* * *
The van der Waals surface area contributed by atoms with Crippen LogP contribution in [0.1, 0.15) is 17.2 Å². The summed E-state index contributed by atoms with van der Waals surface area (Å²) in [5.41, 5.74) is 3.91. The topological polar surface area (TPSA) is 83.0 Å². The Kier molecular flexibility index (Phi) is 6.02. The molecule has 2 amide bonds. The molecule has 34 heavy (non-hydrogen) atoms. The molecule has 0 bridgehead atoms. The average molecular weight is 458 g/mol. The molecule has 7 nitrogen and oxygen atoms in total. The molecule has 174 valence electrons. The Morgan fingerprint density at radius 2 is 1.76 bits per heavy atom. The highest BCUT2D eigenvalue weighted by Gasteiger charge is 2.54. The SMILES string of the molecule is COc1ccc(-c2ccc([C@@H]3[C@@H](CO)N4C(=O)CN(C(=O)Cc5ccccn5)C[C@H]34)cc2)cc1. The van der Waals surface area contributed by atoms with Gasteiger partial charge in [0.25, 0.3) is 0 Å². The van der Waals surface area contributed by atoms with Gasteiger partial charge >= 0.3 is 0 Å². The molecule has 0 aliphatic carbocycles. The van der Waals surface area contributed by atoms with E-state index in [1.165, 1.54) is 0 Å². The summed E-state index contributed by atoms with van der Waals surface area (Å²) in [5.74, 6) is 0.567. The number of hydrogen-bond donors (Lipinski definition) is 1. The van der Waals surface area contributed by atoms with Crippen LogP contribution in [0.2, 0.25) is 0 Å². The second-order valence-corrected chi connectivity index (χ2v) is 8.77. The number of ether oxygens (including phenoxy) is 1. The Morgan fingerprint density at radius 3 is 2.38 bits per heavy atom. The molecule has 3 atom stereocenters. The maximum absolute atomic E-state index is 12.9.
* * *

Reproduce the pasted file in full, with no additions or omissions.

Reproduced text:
The van der Waals surface area contributed by atoms with Crippen LogP contribution in [0.1, 0.15) is 17.2 Å². The summed E-state index contributed by atoms with van der Waals surface area (Å²) in [5.41, 5.74) is 3.91. The topological polar surface area (TPSA) is 83.0 Å². The Kier molecular flexibility index (Phi) is 6.02. The molecule has 2 amide bonds. The molecule has 34 heavy (non-hydrogen) atoms. The molecule has 0 bridgehead atoms. The average molecular weight is 458 g/mol. The molecule has 7 nitrogen and oxygen atoms in total. The molecule has 174 valence electrons. The Morgan fingerprint density at radius 2 is 1.76 bits per heavy atom. The highest BCUT2D eigenvalue weighted by Gasteiger charge is 2.54. The SMILES string of the molecule is COc1ccc(-c2ccc([C@@H]3[C@@H](CO)N4C(=O)CN(C(=O)Cc5ccccn5)C[C@H]34)cc2)cc1. The van der Waals surface area contributed by atoms with Gasteiger partial charge in [0.25, 0.3) is 0 Å². The van der Waals surface area contributed by atoms with Gasteiger partial charge >= 0.3 is 0 Å². The molecule has 0 aliphatic carbocycles. The van der Waals surface area contributed by atoms with E-state index in [1.165, 1.54) is 0 Å². The summed E-state index contributed by atoms with van der Waals surface area (Å²) in [5.74, 6) is 0.567. The number of hydrogen-bond donors (Lipinski definition) is 1. The van der Waals surface area contributed by atoms with Crippen LogP contribution in [0.2, 0.25) is 0 Å². The second-order valence-corrected chi connectivity index (χ2v) is 8.77. The number of ether oxygens (including phenoxy) is 1. The Morgan fingerprint density at radius 3 is 2.38 bits per heavy atom. The molecule has 3 atom stereocenters. The maximum absolute atomic E-state index is 12.9.